So I figured that his practical experience of construction might be a useful adjunct to all the knowledge I had garnered from books about building with straw bales. The Dude, as he became known, perhaps in recognition of his ever-changing flamboyant configurations of facial hair, perhaps simply because of his madcap sense of fun, came to work with me on the latter part of our grand design. It was at this point that it dawned on me just how capable he was and what a good friend he had become. By this time, most of the errors had been made – mainly as a result of my own naivety in assuming that amateurs shouldn’t need to check on the work of professionals, because they, the latter, know exactly what they are doing. (And it’s true. They do. They know exactly when to cut a corner in the name of expediency. They know just when to use a cheaper, more perishable material in the interest of economy.)
At least the second part of the build was comme il faut. To alleviate my stress, Bret would take problems home with him and return the next morning with a solution in his bag. It was only when he cried off for a fortnight due to a build-up of his own stress that problems arose – largely due to cowboy Bob Ze Buildair’s cavalier approach to taping and jointing.
Since then, it seems to me that I have spent my time earning money to employ my friend either to put right problems created by poor workmanship or to carry out home improvements. Your back balcony slopes towards rather than away from the house? No problem, call the computer man. You need those rain butts installed – and those posh new shutters? Who you gonna call? Why, the Dude of course.
Much as I would dread the thought of having to undertake something myself that tolerates no margin for error, I have such faith in his capability that I can relax and carry out (polite) instructions and relax and have a laugh. It’s during such times that you remember what it was like to be a kid and realise what you miss as a ‘sensible adult’ when you lose that capacity to giggle. So, to spend your hard-earned money on a friend who does a great job and makes you laugh at the same time seems more like redistribution of wealth than paying a bill.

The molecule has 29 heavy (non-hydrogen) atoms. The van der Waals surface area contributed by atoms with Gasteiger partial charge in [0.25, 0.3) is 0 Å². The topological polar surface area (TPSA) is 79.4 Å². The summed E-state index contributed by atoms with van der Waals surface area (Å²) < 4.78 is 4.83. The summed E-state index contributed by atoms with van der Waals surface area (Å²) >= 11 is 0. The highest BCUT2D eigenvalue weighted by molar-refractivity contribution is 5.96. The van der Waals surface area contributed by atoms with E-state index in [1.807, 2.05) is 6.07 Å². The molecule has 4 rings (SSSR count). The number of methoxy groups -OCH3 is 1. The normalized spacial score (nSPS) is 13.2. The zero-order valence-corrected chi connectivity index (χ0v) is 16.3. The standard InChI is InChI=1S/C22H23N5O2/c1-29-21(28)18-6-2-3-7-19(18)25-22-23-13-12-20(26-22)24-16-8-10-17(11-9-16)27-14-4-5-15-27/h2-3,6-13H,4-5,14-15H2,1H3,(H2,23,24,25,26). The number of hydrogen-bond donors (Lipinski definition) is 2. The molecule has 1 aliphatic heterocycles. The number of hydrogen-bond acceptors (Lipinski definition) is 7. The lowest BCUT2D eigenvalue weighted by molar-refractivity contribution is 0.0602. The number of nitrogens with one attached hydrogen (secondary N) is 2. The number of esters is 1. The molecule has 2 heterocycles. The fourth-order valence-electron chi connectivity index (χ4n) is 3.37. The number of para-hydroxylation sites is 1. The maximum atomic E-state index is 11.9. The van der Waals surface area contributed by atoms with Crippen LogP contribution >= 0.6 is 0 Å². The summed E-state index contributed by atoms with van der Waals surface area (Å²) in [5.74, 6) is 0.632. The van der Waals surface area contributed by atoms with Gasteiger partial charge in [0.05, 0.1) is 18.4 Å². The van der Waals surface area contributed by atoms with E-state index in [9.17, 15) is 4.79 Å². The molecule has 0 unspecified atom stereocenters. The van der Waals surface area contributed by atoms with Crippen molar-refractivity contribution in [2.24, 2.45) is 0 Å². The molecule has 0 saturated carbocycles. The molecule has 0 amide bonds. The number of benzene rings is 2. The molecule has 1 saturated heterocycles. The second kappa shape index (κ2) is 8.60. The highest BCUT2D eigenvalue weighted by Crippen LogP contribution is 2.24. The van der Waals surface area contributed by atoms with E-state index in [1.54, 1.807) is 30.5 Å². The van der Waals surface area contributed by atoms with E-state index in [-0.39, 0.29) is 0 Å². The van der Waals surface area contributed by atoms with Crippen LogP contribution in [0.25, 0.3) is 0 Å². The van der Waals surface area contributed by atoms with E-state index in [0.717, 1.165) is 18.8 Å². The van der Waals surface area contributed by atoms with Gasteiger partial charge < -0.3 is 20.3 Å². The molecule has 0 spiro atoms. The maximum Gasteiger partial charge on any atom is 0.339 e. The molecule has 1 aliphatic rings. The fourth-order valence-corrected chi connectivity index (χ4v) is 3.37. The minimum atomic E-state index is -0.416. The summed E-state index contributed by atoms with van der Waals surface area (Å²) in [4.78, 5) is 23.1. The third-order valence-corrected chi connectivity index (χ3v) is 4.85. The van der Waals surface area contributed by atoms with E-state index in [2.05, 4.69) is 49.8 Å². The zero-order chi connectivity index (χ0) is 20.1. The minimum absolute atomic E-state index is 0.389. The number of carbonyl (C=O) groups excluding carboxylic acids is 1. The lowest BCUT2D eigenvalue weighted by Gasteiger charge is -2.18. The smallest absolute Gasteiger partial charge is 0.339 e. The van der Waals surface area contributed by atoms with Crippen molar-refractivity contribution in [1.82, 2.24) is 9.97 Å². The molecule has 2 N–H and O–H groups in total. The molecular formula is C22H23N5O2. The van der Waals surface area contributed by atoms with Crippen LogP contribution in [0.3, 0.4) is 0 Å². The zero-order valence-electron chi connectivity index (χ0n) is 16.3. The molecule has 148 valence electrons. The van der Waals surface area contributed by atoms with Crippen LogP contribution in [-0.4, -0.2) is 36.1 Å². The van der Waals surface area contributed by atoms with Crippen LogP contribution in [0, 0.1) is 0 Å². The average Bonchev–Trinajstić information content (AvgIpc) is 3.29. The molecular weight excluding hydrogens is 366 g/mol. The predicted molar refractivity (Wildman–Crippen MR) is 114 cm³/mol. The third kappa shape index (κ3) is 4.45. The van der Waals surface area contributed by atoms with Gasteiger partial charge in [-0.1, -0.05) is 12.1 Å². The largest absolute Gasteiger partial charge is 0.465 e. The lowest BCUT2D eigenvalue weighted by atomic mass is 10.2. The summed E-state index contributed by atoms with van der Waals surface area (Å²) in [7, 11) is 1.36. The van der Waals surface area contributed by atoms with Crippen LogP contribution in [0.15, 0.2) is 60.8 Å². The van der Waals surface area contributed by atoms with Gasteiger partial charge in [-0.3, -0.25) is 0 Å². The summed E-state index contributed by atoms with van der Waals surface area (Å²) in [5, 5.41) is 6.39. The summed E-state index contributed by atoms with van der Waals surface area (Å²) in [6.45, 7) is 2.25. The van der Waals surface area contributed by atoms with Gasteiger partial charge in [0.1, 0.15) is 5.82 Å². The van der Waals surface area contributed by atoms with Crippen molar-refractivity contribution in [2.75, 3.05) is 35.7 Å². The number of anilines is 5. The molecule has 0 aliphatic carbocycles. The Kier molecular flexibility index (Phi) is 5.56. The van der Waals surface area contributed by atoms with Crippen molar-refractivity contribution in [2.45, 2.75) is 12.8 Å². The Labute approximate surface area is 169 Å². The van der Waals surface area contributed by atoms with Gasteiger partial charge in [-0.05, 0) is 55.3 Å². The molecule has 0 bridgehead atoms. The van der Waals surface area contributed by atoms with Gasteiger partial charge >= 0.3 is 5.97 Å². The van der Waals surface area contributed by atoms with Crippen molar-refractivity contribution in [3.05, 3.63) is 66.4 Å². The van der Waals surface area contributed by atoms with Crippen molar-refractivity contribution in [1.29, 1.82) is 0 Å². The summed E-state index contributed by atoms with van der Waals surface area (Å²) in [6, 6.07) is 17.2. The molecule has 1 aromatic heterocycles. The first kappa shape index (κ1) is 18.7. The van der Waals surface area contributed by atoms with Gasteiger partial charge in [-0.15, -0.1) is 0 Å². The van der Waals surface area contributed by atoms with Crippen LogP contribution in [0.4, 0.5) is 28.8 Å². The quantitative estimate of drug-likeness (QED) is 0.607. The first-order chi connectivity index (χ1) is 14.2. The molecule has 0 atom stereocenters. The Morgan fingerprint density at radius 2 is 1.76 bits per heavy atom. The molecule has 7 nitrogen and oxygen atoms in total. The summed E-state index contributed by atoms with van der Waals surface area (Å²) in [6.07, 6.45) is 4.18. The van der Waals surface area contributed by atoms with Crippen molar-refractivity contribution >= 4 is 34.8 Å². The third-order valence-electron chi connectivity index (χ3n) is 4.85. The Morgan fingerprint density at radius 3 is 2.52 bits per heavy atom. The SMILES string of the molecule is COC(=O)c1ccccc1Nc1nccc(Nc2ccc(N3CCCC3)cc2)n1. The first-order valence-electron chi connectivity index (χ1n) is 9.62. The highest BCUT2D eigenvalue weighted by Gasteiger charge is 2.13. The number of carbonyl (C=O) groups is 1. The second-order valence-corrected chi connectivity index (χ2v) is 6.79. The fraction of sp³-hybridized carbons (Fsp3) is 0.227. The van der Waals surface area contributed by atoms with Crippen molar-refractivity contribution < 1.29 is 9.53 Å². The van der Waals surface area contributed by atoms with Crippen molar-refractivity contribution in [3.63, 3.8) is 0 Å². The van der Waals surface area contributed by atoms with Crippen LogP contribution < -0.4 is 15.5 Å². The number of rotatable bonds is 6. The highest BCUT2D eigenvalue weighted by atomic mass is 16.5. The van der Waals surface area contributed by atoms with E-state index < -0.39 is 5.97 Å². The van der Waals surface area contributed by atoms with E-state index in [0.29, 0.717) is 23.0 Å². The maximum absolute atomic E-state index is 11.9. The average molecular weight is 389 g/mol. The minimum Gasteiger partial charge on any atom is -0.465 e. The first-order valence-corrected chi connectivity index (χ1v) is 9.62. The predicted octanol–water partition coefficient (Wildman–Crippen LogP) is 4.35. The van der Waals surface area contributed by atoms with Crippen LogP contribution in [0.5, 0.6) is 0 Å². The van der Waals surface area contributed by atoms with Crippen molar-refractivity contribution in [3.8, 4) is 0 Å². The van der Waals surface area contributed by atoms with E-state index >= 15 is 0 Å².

At school, you see your chums every day. It’s a source of sadness that, other than the occasional social event, I barely get to see the Ukradian in between jobs. It’s not every auto-entrepreneur who founds his own religion, but my seriously eccentric friend is the high priest of Bretism, which teaches us to be good to others and have fun while you’re at it. At Christmas I found on our front doorstep a little badly wrapped package, which contained a reconditioned charger for my ancient mobile phone to replace the one I’d lost. He hadn’t had time to stop, because there were too many calling cards to leave around the area.
When the rain stops, I fully intend to move next winter’s wood down the drive in a wheelbarrow and stack it in the new cache-poubelles. It’s something I can do myself. I don’t need to pay a jobbing friend to help me. But guess who helped me cut it all up in the first place?